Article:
The following information was pulled from the French Embassy website on the internet.
French Participation in the Korean War
"I shall speak briefly of the 23rd US Infantry Regiment, Colonel Paul L. Freeman commanding, [and] with the French Battalion…. Isolated far in advance of the general battle line, completely surrounded in near-zero weather, they repelled repeated assaults by day and night by vastly superior numbers of Chinese. They were finally relieved…. I want to say that these American fighting men, with their French comrades-in-arms, measured up in every way to the battle conduct of the finest troops America and France have produced throughout their national existence."
General Ridgway's statement before a joint session of Congress in May 1952.
On 25 June 1950, 7 North Korean divisions crossed over the 38th parallel, supported by 150 tanks. Less than 60 days later, the invasion force, which met with hardly any resistance, was occupying almost the whole peninsula.
On 22 July, following the British, the Turks and the Australians, France announced that it would join the multinational force, responsible for the implementation of international law and for reestablishing the territorial integrity of South Korea. However, it took the determination of a few French political officials and two General Officers to make this generous move a reality. Indeed, France was hardly back on its feet in the wake of the disastrous Second World War and its army was already engaged in Indochina.
The Chief of Staff of the French Army, General Blanc, who refused to make available active units still anemic and badly equipped, decided to form a battalion of volunteers made up of active and reserve personnel.
Lieutenant General Monclar, Inspector of the Foreign Legion, supported the idea and proposed to be the Commander of that unusual unit which readiness time was considerably reduced. The winner at Narvick, wounded 17 times during the two World Wars, General Monclar, accepted to wear again the stripes of a Lieutenant Colonel.
Arrived in Pusan on November 29, 1950, the battalion regrouped at Suwon and was placed under the operational control of the 23rd U.S. Infantry Regiment, 2nd U.S. Infantry Division. Triggering at first skepticism among the Americans, it did not take long for the French volunteers, rather facetious and sometimes undisciplined, to win the esteem of the U.N. forces and especially of General Ridgway, Commander of the 8th Army, by carrying out several successful hits.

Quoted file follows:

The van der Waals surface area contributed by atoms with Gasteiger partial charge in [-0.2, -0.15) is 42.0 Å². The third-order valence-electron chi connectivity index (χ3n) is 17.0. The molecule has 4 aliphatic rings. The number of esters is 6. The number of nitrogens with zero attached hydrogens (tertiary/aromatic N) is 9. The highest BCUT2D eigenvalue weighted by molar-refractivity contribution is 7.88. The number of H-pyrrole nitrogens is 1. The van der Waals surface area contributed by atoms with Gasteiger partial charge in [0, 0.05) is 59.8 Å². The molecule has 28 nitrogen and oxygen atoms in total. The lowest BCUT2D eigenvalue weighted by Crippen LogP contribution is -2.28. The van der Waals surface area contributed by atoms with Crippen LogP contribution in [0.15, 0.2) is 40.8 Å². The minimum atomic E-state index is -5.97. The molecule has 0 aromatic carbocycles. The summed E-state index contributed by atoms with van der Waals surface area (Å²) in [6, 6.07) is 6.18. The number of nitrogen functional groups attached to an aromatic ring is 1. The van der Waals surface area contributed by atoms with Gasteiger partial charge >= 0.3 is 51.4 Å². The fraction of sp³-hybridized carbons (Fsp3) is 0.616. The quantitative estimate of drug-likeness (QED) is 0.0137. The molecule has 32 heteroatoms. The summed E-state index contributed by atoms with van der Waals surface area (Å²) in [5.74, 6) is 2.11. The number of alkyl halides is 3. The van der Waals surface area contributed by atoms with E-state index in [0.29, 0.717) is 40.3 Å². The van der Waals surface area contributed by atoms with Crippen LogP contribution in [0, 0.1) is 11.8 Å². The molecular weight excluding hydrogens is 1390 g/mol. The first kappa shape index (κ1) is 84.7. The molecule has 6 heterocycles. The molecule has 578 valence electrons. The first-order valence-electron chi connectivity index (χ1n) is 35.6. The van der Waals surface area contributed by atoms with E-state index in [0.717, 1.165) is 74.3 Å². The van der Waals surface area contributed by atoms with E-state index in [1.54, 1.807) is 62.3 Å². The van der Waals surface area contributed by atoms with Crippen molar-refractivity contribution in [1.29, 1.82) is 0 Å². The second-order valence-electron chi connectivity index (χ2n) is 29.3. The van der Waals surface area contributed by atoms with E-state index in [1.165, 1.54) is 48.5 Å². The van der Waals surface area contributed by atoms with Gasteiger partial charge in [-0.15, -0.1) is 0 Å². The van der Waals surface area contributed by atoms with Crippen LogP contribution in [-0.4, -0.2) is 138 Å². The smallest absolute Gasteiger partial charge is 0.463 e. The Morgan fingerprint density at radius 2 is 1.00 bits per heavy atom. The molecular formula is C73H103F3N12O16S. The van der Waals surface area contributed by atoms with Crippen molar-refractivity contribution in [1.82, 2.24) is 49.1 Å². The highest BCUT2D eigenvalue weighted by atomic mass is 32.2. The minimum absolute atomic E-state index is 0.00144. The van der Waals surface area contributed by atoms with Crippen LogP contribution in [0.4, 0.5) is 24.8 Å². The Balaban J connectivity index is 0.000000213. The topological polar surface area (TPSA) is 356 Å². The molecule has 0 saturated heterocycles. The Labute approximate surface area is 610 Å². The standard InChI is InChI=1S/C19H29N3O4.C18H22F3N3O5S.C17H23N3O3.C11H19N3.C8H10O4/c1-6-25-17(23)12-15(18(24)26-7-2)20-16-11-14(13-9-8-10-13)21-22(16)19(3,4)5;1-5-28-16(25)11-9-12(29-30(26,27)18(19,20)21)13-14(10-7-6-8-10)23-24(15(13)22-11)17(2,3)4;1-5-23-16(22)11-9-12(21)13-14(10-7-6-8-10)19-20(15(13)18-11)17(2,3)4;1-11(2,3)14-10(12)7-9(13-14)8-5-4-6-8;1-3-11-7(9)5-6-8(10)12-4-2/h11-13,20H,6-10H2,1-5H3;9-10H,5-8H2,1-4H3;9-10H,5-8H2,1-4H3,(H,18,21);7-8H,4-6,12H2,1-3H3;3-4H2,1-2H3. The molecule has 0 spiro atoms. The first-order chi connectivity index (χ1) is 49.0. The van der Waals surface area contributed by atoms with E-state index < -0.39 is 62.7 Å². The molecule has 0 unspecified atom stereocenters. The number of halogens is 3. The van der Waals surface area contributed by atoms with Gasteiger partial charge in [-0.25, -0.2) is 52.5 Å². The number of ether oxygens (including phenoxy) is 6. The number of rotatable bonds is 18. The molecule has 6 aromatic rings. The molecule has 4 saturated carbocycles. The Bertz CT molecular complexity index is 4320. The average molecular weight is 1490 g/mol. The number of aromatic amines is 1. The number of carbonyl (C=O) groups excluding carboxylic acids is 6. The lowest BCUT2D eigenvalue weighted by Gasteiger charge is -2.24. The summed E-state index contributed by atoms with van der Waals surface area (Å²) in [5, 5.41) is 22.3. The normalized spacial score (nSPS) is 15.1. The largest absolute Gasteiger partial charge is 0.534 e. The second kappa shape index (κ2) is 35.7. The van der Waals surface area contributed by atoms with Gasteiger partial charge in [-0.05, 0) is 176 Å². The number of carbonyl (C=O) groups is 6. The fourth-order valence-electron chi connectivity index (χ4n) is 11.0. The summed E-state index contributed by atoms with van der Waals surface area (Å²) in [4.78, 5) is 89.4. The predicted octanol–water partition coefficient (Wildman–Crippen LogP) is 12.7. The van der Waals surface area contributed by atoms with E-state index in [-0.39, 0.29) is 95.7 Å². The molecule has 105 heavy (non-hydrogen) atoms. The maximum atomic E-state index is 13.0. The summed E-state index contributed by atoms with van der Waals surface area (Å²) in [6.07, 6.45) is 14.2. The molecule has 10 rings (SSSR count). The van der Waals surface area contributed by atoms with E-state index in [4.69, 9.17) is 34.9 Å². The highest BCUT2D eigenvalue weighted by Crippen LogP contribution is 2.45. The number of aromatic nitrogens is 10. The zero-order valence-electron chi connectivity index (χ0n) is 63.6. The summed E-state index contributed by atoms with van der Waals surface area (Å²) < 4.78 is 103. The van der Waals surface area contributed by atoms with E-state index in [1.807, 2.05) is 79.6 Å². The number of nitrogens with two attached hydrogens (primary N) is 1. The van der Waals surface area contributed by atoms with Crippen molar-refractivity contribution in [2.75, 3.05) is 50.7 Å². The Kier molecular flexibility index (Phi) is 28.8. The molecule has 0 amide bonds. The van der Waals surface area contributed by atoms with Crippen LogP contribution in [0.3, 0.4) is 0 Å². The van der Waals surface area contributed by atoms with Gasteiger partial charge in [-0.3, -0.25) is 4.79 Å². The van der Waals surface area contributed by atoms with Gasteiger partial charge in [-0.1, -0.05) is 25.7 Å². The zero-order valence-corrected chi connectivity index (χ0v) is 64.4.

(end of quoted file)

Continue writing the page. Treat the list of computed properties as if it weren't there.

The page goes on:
From January 7 to 12 January 1951, the French Battalion participated in the Battle of Wonju where, thanks to a decisive bayonet attack, it stopped the Chinese advance. That episode was echoed around the world by American war correspondents reporting from the theater.
It was followed by the battles of Twin Tunnels (1 - 2 February 1951) and of Chipyong-Ni (3 - 16 February 1951). These combats, during which the battalion resisted the attacks of four Chinese divisions for three days, allowed the 8th Army to score a victorious counter-offensive.
Less than three weeks later, the battalion, which had already won two American Presidential Citations, was again engaged in combat for hill # 1037 (Hongchon region, 50 miles east of Seoul). The seizing of hill 1037 in minus 30-degree cold, opened the road to the 38th parallel. It resulted in 40 dead and 200 wounded.
In the spring of 1951, the battalion crossed the 38th parallel into the Hwachon region. The sacrifice of the engineering platoon allowed to stop a new Chinese offensive. This feat of arms won the battalion its third American Presidential citation.
In the fall of 1951, the French volunteers took part in the battle of Heartbreak Ridge where they won fame again during a night attack. In the course of these combats which lasted a month, 60 French soldiers were killed and 200 were wounded.
In the fall of 1952, after a lethal war of positions, similar to Verdun during WW I, the battalion put a halt in Chongwon, North Korea, to a Chinese offensive toward Seoul. This resistance resulted in 47 dead and 144 wounded. The total Chinese losses against the French battalion were estimated at 2000 men.
In the winter and the spring of 1953, the battalion took part in combats which kept the North Korean and Chinese forces from reaching Seoul.
After the signing of the armistice in July 1953, the French Battalion left Korea with five French Citations to the Order of the Army; the French Fourragère in the colors of the Military Medal; two Korean Presidential Citations; and three American Distinguished Unit Citations.
The French Battalion was the most famous unit of the United Nations Forces in this war.
The French Navy took part also in this conflict to repel the Communist North Korean and Chinese forces: Commanded by Commander Cabanie, the frigate "La Grandière" reached the theater of operations on 29 July 1950 and immediately engaged in transport and escort missions between Japan and Pusan (South Korea). In recognition of its action, the crew of the ship was awarded the Korean War Service Medal.
In total, 3421 French servicemen were involved in the Korea War. Of these, 287 were killed in action; 1350 wounded in action; 7 missing in action; and 12 became prisoners of war.
[KWE Note: The United Kingdom is Great Britain and Northern Ireland. Great Britain consists of three regions--England, Scotland and Wales. The remainder of Ireland (the Republic of Ireland or Eire) is an independent country that is not part of the United Kingdom.]